Two major Israeli feature films from recent years which seemingly have little in common thematically – Time of Favor and Walk on Water – actually both have a great deal in common. They both deal with gender issues and how they affect our perspective on war and peace.
The highly acclaimed Walk on Water (2003) ללכת על המים was a tour de force for director Eitan Fox and for his life partner and scriptwriter, Gal Uchovsky. Over the decades there have been many Israeli films which deal with the ongoing struggle of Israeli citizens to live in the shadow of war, and in recent years, this theme has commanded the attention of Israeli filmmakers once again. This film is mainly about the emotional damage or baggage that Israeli men carry as a result of living in a society at war. For example, Israeli men find it difficult breaking through their hard shells and dealing with their emotions. Alex (Knut Berger), visiting from abroad, asks the film’s hero: “Is it true that Israeli men have trouble expressing their emotions?” Our hero responds jokingly, “I don’t know, I don’t like to talk about it.” Already, the viewer realizes that Israeli men are not the perfect hunk, as we like to think! On top of this the film adds a number of additional themes – understanding homosexuality more personally and more openly; and our obsession with Holocaust memory and with hunting Nazi murderers.
The film tells the story of a Mossad agent, a trained killer, named Eyal (Lior Ashkenazi), whose assignment is to befriend a German tourist, Alex, in the hopes of finding and assassinating his aging Nazi grandfather. The complex script brings Eyal to Berlin where he is shocked to find himself in a fistfight protecting a group of cross-dressers, causing him to suddenly sees things from a different perspective altogether. Later on, still in Berlin, Eyal is invited by Alex (who really likes Israeli dancing) to his home for a family get-together. Alex gathers all of his stuffy, upper crust relatives and family friends into a circle, and teaches them a dance! Both the proper Germans and Eyal, their hardened Israeli guest, obviously have a lot to learn from Alex's open-minded, flexible and multi-cultural perspective. It takes quite a leap of faith to open up, see things differently and "walk on water"!
The film has an explicit message – it is time to learn to express what we are feeling so that we can end the cycle of hate and the cyle of killing. This is a new message, one that is overtaking the old macho message of earlier Israeli films which tended to portray the Israeli approach to war in black-and-white, simplistic and chauvinistic terms.
The Pioneering Ethic of Self-Sacrifice
In the classic, He Walked Through the Fields (הוא הלך בשדות (1967, the film’s hero (Assi Dayan) is a brash, unsentimental fellow. Although originally he is ambivalent about serving his country, eventually he is recruited to the cause. When he leads a dangerous mission, he tells his wife that their personal concerns must be secondary to his responsibilities in leading his men on a mission that can be fateful for them and for the direction of the war. In contrast, in today's post-modern times, we have begun to reclaim our personal lives, putting them back on the top of our list of priorities. We are no longer eager to sacrifice our lives and those of our family members for the greater good of the collective society. But can our choices really be so black and white? Living in Israel in this period, we must find a compromise path, one which will let us have both individualism and self-sacrifice; soldiers who can deal with their emotions and feelings, even when serving in defense in their country.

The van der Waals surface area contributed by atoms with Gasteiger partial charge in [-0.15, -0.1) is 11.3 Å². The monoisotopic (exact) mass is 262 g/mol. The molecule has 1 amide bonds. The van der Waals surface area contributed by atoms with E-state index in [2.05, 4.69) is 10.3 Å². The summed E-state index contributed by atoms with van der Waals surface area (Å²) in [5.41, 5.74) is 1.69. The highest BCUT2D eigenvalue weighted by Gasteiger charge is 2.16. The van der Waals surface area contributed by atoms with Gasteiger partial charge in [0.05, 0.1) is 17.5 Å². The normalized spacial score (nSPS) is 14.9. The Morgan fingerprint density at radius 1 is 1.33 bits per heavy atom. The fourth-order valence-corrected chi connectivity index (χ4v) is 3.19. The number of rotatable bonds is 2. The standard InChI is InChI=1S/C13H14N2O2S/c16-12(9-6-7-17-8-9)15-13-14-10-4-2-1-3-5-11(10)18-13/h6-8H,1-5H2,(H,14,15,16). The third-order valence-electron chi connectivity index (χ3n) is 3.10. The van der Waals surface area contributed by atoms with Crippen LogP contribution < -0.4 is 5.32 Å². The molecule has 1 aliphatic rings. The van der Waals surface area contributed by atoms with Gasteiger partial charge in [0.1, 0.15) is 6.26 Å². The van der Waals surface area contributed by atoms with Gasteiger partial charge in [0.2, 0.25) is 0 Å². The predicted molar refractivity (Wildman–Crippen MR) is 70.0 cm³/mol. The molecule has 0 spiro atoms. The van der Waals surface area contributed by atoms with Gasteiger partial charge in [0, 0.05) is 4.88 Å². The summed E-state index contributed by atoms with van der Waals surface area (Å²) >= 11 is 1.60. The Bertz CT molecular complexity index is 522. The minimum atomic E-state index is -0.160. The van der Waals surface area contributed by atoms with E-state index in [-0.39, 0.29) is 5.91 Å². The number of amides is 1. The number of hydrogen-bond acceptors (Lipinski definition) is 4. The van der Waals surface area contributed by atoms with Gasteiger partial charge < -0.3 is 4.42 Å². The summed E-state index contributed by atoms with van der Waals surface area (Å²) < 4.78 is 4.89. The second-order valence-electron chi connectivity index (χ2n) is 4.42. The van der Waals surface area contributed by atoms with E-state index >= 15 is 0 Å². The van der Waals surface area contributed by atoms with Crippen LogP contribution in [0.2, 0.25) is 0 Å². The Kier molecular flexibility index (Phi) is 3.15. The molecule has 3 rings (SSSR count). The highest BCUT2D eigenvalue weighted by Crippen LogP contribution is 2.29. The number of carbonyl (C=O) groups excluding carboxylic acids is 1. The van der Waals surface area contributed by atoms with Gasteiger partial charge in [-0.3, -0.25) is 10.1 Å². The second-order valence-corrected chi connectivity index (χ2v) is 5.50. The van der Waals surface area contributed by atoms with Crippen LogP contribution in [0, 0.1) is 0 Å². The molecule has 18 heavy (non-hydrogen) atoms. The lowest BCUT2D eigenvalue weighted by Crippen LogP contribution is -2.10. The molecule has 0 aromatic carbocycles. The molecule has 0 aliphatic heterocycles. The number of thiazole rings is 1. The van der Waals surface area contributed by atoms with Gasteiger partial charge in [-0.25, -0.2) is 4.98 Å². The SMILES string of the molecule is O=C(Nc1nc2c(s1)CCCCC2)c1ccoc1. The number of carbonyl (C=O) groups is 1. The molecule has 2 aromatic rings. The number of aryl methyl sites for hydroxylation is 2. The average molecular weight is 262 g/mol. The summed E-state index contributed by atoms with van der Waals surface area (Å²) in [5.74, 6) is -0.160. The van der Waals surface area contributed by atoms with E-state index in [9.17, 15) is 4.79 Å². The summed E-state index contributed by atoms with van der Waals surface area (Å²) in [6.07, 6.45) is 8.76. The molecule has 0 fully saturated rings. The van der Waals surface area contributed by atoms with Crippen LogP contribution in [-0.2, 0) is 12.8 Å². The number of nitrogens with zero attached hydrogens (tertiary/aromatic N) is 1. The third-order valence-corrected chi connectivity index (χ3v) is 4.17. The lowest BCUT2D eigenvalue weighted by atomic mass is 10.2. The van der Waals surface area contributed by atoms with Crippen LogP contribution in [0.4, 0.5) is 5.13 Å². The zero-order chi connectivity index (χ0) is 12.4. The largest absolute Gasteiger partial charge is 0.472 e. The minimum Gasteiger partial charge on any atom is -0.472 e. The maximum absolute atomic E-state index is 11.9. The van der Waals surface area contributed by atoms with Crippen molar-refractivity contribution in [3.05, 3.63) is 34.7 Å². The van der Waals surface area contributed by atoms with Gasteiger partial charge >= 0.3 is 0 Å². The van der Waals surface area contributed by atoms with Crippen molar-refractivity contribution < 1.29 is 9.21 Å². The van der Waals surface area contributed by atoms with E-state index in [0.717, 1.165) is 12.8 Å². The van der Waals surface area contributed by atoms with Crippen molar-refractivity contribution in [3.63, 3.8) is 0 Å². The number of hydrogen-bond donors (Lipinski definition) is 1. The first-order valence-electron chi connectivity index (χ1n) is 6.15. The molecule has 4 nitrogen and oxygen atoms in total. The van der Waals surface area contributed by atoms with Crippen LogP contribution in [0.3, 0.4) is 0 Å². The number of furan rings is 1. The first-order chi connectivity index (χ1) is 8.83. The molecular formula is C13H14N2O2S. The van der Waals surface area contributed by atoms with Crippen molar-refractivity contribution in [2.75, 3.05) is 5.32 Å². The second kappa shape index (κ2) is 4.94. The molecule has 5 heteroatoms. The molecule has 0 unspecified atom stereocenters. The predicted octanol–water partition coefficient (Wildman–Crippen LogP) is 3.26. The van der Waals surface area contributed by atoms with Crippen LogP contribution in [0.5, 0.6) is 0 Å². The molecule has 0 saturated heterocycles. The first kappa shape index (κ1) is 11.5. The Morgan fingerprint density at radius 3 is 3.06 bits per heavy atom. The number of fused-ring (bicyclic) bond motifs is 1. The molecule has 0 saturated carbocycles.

The Land of Israel is built on Self-Sacrifice
Nowadays, self-sacrifice is also demanded in the area of life on a settlement. In Joseph Cedar’s Time of Favor (ההסדר (2000, there is a mention of the Talmudic saying, “The land of Israel is built on self-sacrifice.” (This saying was considered motivational during the 1930's when the pioneers were working so hard to drain the swamps, build the roads, and defend themselves and their families. ) In this contemporary film, the young army officer, Menachem (Aki Avni), looks out at the landscape, and comments how beautiful it is – a direct reference to the majesty and awesomeness of the land of the Bible. It is the rabbi’s daughter (Tinkerbell) however, living on the settlement, who is able to look at the landscape and realize that people need more than "landscape" in their lives, that it is not enough to dedicate your life to the land of the Bible. There must be more to life than that. Not only is she is critical of the settler’s obsession with sacrificing for the land, she is also critical about how they “admire” each other so much, following the path set out for them, without questioning and considering things for themselves.
I once asked the filmmaker, Joseph Cedar, why he put the voice of criticism in the mouth of a young woman, after all, this is a film about modern orthodox young men learning at a yeshiva in the West Bank, serving together in the army in their own religious company. He told me: “In a militaristic and chauvinistic society like that of the settlers, the voice of criticism can only be from an outsider.” This young woman is not exactly an “outsider”, but her gender permitted her to have a different perspective than that of the all male club of yeshiva students and soldiers. Later in the film, we see her as a strong character, capable of taking matters into her own hands, and preventing an enormous tragedy as a result. Notwithstanding the fact that she has grown up within the settler movement, she is capable of thinking for herself and making her own decisions, even in contrast to what is expected of her.